Christine Elliott promises 'affordable' suggestions in Ontario patient ombudsman role
Former PC deputy leader to begin new role in 2016
Christine Elliott is promising to put forward "realistic and affordable" solutions to concerns involving the province's health care system when she begins her term as Ontario's first ever patient ombudsman next year.
Elliott, the former deputy Progressive Conservative leader who resigned as the MPP for Whitby-Oshawa in August after finishing second in the party's most recent leadership race, was appointed to the ombudsman role by the Liberal government earlier this month.
Her term officially begins on July 1, 2016.
'Gaps' in the system
"When I was an MPP, I routinely heard issues from patients and caregviers about some of the gaps that they saw in the system," Elliott told Robyn Bresnahan, the host of CBC's Ottawa Morning on Wednesday.
"So I'm very excited about having the opportunity to listen to patients and families and then make sure that the [Ministry of Health] hears those concerns."
- Christine Elliott resigns as Whitby-Oshawa MPP
- Former deputy PC leader Christine Elliott named Ontario's first patient ombudsman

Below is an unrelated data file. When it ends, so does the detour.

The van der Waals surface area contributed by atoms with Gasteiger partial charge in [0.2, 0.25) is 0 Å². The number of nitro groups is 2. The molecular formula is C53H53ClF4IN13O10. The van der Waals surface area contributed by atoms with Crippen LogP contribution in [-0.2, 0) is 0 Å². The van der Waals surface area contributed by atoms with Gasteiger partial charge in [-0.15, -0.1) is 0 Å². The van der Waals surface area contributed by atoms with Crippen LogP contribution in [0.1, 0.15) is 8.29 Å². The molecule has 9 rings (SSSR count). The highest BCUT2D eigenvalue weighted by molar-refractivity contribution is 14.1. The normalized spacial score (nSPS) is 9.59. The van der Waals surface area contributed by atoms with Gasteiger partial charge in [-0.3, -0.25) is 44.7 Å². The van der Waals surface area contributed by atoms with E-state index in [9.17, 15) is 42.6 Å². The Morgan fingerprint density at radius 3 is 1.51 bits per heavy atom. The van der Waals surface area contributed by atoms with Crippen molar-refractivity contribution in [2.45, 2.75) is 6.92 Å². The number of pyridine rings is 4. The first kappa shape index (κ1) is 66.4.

As patient ombudsman, Elliott will deal with complaints from patients and their families who have trouble navigating the health care system, and also issue reports on government initiatives — like, for instance, the move to increasingly shift patient care away from hospitals and towards home and community-based care.
That shift, as well as the challenges facing people with mental health issues who try to navigate the health care system, are two of the major policy issues the ombudsman's office was designed to tackle, Elliott said Wednesday.
Not an independent officer
Unlike the auditor general, privacy commissioner and provincial ombudsman, however, the patient ombudsman position won't be an independent officer of the legislature.
Elliott will instead report to Ontario Health Minister Eric Hoskins — and although she once held the Liberals' feet to the fire as the PC's health critic, she said she expects the government will take her suggestions seriously.
"It's ultimately up to the minister of health and the government, of course, to choose whether they want to make those changes or not. But I do want to approach it in a constructive way, to suggest changes that will be realistic and affordable," Elliott said.
"I don't intend to suggest something that will be seen as being completely unaffordable and sort of pie-in-the-sky...for me to suggest things that are going to cost amounts of money that the government simply can't afford isn't going to do justice to patients and families."